The People’s Liberation Army

  • Tony Saich
Chapter
Part of the China in Focus series book series

Abstract

The People’s Liberation Army, unlike armies in the West, is more than a professional standing army and has a wider field of operation than that of a bureaucratic pressure group competing for scarce resources. The role of the army in the Chinese political system owes its origins to the pre-liberation struggle described in chapter 1. Apart from causing institutional and personnel overlap, the liberation struggle has affected the functions of the military since liberation. The conditions during the Long March and in Yanan, and the need to rely on the population to wage guerrilla warfare, meant that the PLA became a multi-functional body carrying out education and production tasks. This legacy of the past, and the success of the military, led Mao Zedong to have a highly favourable view not just of the military per se but also as a participant in the political system. When Mao sought to purify the ranks of the Party and state during the Cultural Revolution he turned to the army for help, because he felt that under Lin Biao’s leadership it embodied the ‘true spirit’ of the revolution. Since liberation certain sections of the leadership have tried to downgrade this ‘traditional’ role of the PLA, and have tried to ‘professionalise’ it by concentrating on its purely military functions.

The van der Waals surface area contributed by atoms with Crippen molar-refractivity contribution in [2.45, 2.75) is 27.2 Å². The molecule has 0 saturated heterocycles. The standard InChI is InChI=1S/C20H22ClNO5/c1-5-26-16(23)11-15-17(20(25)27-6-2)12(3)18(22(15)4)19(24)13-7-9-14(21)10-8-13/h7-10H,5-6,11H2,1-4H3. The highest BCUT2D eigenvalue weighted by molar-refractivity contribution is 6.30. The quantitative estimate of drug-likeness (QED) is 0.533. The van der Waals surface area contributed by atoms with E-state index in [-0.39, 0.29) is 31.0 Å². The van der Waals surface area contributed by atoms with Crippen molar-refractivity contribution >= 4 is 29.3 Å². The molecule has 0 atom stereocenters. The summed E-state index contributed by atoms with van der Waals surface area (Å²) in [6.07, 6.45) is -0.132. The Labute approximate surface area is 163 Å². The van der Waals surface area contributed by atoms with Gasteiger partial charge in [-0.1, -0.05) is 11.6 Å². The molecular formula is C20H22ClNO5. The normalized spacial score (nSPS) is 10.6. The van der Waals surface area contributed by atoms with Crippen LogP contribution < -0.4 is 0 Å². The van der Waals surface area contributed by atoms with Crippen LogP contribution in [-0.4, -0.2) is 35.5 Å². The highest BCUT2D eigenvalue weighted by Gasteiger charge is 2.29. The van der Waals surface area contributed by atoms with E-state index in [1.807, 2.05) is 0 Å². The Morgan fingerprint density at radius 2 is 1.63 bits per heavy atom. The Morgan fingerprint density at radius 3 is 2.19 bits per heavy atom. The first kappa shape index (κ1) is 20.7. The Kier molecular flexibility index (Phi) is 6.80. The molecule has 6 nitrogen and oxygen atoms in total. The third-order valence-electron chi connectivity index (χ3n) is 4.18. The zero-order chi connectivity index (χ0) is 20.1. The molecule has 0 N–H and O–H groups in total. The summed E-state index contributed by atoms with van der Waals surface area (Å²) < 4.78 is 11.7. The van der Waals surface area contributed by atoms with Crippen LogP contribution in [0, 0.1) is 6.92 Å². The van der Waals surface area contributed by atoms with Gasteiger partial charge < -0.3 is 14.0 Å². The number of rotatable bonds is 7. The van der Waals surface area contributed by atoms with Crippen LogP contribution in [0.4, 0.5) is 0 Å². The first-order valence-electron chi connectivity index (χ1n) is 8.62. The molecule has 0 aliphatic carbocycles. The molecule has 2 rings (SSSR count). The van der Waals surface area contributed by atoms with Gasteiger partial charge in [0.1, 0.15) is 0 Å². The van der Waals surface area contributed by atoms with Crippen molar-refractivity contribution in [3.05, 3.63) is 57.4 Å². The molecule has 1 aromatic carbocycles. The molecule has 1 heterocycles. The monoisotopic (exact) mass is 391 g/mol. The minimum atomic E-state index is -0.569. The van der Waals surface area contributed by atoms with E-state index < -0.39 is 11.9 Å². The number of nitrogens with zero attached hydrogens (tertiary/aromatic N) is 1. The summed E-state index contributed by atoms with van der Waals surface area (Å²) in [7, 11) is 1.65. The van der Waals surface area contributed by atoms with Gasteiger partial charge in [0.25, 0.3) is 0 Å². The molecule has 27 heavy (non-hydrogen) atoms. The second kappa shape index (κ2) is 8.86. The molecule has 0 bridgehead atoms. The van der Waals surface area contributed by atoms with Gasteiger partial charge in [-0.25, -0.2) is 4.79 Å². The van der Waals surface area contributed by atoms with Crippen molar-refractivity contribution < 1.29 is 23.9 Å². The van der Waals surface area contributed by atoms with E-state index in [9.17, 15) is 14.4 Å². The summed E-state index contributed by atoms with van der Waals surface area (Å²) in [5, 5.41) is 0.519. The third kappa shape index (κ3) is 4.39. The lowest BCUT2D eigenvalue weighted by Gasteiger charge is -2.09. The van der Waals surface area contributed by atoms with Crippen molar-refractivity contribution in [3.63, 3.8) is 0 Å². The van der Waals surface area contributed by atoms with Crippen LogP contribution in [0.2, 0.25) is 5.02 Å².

Preview

Unable to display preview. Download preview PDF.

Unable to display preview. Download preview PDF.

References

  1. 1.
    Article 14 of The Constitution of the Communist Party of China in Documents of the Eleventh Party Congress of the Communist Party of China (Beijing: Foreign Languages Press, 1977).Google Scholar
  2. 2.
    Article 19 of The Constitution of the People’s Republic of China in Documents of the First Session of the Fifth National People’s Congress of the People’s Republic of China (Beijing: Foreign Languages Press, 1978).Google Scholar
  3. 3.
    The present Chief of Staff is Yang Dezhi, who replaced Deng Xiaoping in early 1980.Google Scholar
  4. 4.
    Its Director is Wei Guoqing.Google Scholar
  5. 5.